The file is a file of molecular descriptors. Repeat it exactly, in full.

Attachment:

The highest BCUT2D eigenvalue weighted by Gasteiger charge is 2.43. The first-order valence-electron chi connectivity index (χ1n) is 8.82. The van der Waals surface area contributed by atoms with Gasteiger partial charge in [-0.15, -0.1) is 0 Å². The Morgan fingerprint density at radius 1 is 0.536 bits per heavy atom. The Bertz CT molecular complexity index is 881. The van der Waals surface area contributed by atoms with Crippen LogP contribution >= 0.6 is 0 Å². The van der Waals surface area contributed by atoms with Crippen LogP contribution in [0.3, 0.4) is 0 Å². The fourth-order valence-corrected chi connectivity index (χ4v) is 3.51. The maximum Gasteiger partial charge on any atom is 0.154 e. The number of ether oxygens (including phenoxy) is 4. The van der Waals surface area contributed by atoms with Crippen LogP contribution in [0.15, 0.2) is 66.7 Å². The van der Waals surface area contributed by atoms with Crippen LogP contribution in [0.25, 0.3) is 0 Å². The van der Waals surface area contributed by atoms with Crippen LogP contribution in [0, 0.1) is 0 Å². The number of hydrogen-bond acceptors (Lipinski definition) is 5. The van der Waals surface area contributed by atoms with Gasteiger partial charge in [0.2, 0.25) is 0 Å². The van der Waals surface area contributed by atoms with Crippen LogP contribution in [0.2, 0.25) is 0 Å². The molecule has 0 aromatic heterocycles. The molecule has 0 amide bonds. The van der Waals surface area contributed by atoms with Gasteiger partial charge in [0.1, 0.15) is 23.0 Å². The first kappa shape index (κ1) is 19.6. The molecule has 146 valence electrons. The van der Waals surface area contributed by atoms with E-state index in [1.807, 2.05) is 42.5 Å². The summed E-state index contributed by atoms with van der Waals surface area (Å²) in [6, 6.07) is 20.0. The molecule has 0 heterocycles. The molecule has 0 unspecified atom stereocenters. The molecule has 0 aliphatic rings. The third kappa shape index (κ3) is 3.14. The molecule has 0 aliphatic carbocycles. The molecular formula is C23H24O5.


The highest BCUT2D eigenvalue weighted by Gasteiger charge is 2.43. The first-order valence-electron chi connectivity index (χ1n) is 8.82. The van der Waals surface area contributed by atoms with Gasteiger partial charge in [-0.15, -0.1) is 0 Å². The Morgan fingerprint density at radius 1 is 0.536 bits per heavy atom. The Bertz CT molecular complexity index is 881. The van der Waals surface area contributed by atoms with Crippen LogP contribution >= 0.6 is 0 Å². The van der Waals surface area contributed by atoms with Crippen LogP contribution in [0.3, 0.4) is 0 Å². The fourth-order valence-corrected chi connectivity index (χ4v) is 3.51. The maximum Gasteiger partial charge on any atom is 0.154 e. The number of ether oxygens (including phenoxy) is 4. The van der Waals surface area contributed by atoms with Crippen LogP contribution in [0.15, 0.2) is 66.7 Å². The van der Waals surface area contributed by atoms with Crippen LogP contribution in [0.25, 0.3) is 0 Å². The van der Waals surface area contributed by atoms with Crippen LogP contribution in [0, 0.1) is 0 Å². The number of hydrogen-bond acceptors (Lipinski definition) is 5. The van der Waals surface area contributed by atoms with Gasteiger partial charge in [0.2, 0.25) is 0 Å². The van der Waals surface area contributed by atoms with Crippen LogP contribution in [0.2, 0.25) is 0 Å². The molecule has 0 aromatic heterocycles. The molecule has 0 amide bonds. The van der Waals surface area contributed by atoms with Gasteiger partial charge in [0.1, 0.15) is 23.0 Å². The first kappa shape index (κ1) is 19.6. The molecule has 146 valence electrons. The van der Waals surface area contributed by atoms with E-state index in [1.807, 2.05) is 42.5 Å². The summed E-state index contributed by atoms with van der Waals surface area (Å²) in [6, 6.07) is 20.0. The molecule has 0 heterocycles. The molecule has 0 unspecified atom stereocenters. The molecule has 0 aliphatic rings. The third kappa shape index (κ3) is 3.14. The molecule has 0 aliphatic carbocycles. The molecular formula is C23H24O5.